A Family Files Lawsuit After Inmate with Mental Illness Dies in Charleston Jail

The family of D’Angelo Brown, a former inmate of the Al Cannon Detention Center, has filed a lawsuit against the jail alleging that he died as a result of being deprived of medications and forced to live in squalor. Brown, who suffered from schizophrenia and bipolar disorder, was prescribed a cocktail of medications to manage his symptoms but upon being booked into jail, his medications were stopped. According to the lawsuit, Brown informed an officer that he needed his medication on the fourth day he was there but did not receive any treatment.

Brown was kept in an isolated cell in the Behavioral Management Unit, where his condition deteriorated rapidly. He was found refusing meals, naked, and appearing agitated, and his cell was filled with water, urine, and feces. Brown was not seen by medical professionals until September 9 when it was noted that he “needed to be seen by mental health/medical badly”. He was then taken to the Medical University of South Carolina (MUSC) on September 11 due to altered mental status, given sedatives and antibiotics, and appeared to improve. Brown was discharged on September 29 with prescribed medications including intramuscular injections, Depakote, remaining doses of Klonopin, and Trazadone, but he never received any of these medications once he returned to the detention center.

Over the next few months, Brown’s condition continued to worsen, and he was found naked, growling, disorganized with flight of ideas, and unable to answer basic questions. His cell was covered in urine and feces. On December 14, over a month after Brown was observed eating feces, an expert was finally called in for a virtual “competency evaluation”. The expert determined that Brown was not mentally competent to stand trial due to his psychosis, but that his condition could be managed with the proper medication.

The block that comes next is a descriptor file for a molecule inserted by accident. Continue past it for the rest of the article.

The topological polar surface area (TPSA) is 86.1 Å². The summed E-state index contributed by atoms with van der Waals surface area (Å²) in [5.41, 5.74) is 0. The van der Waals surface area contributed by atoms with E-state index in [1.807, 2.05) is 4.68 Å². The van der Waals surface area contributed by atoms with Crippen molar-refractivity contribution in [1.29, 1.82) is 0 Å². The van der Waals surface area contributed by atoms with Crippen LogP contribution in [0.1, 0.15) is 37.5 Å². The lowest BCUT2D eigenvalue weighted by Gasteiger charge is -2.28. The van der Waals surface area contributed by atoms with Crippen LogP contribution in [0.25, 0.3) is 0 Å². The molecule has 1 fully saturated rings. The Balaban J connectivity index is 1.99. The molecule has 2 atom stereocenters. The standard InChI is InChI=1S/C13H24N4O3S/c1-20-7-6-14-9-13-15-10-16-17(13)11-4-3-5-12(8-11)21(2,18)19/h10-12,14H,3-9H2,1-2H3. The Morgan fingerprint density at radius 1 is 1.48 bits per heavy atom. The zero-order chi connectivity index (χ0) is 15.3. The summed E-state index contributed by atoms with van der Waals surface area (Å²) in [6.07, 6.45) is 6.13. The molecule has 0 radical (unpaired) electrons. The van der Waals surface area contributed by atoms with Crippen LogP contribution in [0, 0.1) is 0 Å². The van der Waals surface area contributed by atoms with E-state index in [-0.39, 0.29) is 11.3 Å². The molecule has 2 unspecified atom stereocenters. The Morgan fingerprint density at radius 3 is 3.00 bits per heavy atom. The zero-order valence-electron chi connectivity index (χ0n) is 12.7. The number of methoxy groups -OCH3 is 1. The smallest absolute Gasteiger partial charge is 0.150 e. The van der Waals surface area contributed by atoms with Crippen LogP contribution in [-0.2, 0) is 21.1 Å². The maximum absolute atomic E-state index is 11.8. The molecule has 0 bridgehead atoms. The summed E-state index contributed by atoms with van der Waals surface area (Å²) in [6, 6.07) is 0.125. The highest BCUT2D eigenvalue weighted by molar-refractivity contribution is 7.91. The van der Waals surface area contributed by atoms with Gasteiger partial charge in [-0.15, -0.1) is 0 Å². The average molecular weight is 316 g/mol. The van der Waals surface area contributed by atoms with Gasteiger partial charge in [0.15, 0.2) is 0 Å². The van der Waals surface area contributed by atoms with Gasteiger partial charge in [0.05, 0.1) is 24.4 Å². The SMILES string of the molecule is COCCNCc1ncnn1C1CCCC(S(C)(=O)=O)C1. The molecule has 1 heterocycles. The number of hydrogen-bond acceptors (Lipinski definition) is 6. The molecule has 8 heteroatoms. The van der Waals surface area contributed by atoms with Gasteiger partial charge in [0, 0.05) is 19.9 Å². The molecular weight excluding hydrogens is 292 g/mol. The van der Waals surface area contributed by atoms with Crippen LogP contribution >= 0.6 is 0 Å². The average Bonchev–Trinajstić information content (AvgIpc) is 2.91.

The following day, an order was given for Brown to undergo treatment through the South Carolina Department of Mental Health for up to 180 days for observation and treatment to restore his competency to stand trial. However, Brown did not receive that treatment before his death. On December 21, an officer and several nurses found Brown in his cell alive but unresponsive. He was taken to MUSC but never regained consciousness, dying on December 29.

The lawsuit accuses the staff at Al Cannon Detention Center of knowing about Brown’s deteriorating condition and failing to intervene on his behalf. The detention center’s failure to provide adequate care is well-documented, with Brown being one of six pre-trial inmates to die in 2022 alone. Medical care at the detention center is provided by Wellpath LLC, which has a history of providing allegedly unconstitutional and substandard medical services resulting in thousands of lawsuits throughout the country.

Charleston County Sheriff Kristin Graziano has called Wellpath’s services “woefully inadequate”. The contract with Wellpath is set to expire in June, and Charleston County has begun accepting bids from prospective providers since December. It is worth noting that the contract is with the county, not the detention center. The family’s lawsuit seeks an undisclosed amount in damages.

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